Andrew Macdonald, National Head of Paid Search & Social Dentsu, agreed.
“We’re seeing a high level of interest in the iOS changes from clients – which is understandable given the implications.”
Macdonald said Apple’s shift and Google’s cookie cull are leading brands to seek out agencies “that can provide solutions from a technical, data and analytics and strategic perspective – and we have seen this coming through in some recent RFPs”.
Follow the money
Digitas’ Maurice Riley however, said while tracking may be on the nose, the $227 billion data collection industry continues to grow and is “not going down without a fight”. The real solution, as ever, he suggests, is to “follow the money”.
“When you consider the size of the industry plus the fact consumers still spend upwards of 60 per cent of their time online on the open web, publishers are working overtime to bring solutions to the market,” said Riley.
“They’re still developing other compliant ways to get to unique user profiles that can consist of over thousands of unique data points that are constantly updated.
“This is not just when you’re online, but when you travel, make purchases using most credit and debit cards, or even when you window shop at brick-and-mortar retailers.”
The solution for Hearts & Science’s Ollie Fifoot lies in measurement and understanding past performance to predict the future, as well as taking “a wider lens” on how each channel’s contribution plays in driving conversions.
He also sees the role of contextual marketing becoming heightened as brands scramble for alternative solutions.
“There is much to be said for exploiting the opportunities around contextual advertising and how creative and messaging combined with the environment can engage audiences and prompt action, irrespective of their previous behaviour,” said Fifoot.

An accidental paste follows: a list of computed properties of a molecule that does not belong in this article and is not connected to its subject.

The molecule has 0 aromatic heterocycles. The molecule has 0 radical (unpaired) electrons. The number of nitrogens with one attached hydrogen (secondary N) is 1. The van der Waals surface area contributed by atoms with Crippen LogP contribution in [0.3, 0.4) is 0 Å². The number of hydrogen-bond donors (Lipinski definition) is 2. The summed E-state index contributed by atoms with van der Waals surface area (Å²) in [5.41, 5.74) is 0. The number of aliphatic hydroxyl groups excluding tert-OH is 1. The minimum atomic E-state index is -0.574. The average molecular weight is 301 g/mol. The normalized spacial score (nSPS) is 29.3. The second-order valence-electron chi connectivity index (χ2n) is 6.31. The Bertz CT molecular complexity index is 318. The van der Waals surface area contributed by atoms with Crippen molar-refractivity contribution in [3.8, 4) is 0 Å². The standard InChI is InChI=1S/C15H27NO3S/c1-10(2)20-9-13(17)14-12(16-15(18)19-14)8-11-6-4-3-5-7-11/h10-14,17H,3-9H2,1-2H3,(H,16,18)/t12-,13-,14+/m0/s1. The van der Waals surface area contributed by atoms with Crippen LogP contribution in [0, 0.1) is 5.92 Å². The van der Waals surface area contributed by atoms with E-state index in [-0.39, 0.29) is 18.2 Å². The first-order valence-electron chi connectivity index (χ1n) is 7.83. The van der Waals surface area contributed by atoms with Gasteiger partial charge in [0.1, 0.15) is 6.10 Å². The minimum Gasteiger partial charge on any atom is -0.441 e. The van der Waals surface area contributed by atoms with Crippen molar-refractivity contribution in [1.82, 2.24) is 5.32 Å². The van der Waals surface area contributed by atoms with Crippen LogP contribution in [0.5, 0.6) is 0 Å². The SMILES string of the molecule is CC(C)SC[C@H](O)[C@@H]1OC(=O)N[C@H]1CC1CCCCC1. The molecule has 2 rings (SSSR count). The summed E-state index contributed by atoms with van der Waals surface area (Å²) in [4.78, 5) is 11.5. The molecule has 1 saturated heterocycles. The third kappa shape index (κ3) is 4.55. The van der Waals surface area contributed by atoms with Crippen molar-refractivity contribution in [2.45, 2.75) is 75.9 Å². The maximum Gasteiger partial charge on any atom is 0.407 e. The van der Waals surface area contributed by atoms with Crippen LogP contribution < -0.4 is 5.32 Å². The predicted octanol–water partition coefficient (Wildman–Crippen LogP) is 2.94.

“In an industry obsessed with the new this may not be the popular approach – but we know it can be effective.”
Brands in play
It is understood that the current Pepsi pitch is one of those in market seeking a solution to Apple’s changes.
The brand is believed to have initially kicked off the pitch after the appointment of new CMO Vandita Pandey, who sources claimed was disappointed by the first-party preparedness of the business and its partners.
In 2020, the global business began digitising its marketing and consumer insights strategies. Global CFO Hugh F. Johnston said enhancing internal data and insights capabilities would improve efficiency around promotions and marketing.
Earlier this week, Nine’s Director of Advertising and Tech Products Ben Campbell, pointed to major FMCG brands as those most likely to feel the impacts of the iOS and third-party cookie changes.
IAG is also in market, seeking improvements to its personalised marketing services.
The account, which includes martech, data-driven and direct marketing and CX capabilities, is currently held by CHE Proximity and represent a large some of the insurer’s marketing budget.
CMO Brent Smart has previously been dismissive of the contribution personalised services has made to business growth but told Mi3 the “space is moving very quickly and we want to make sure that we have the best in market solution.”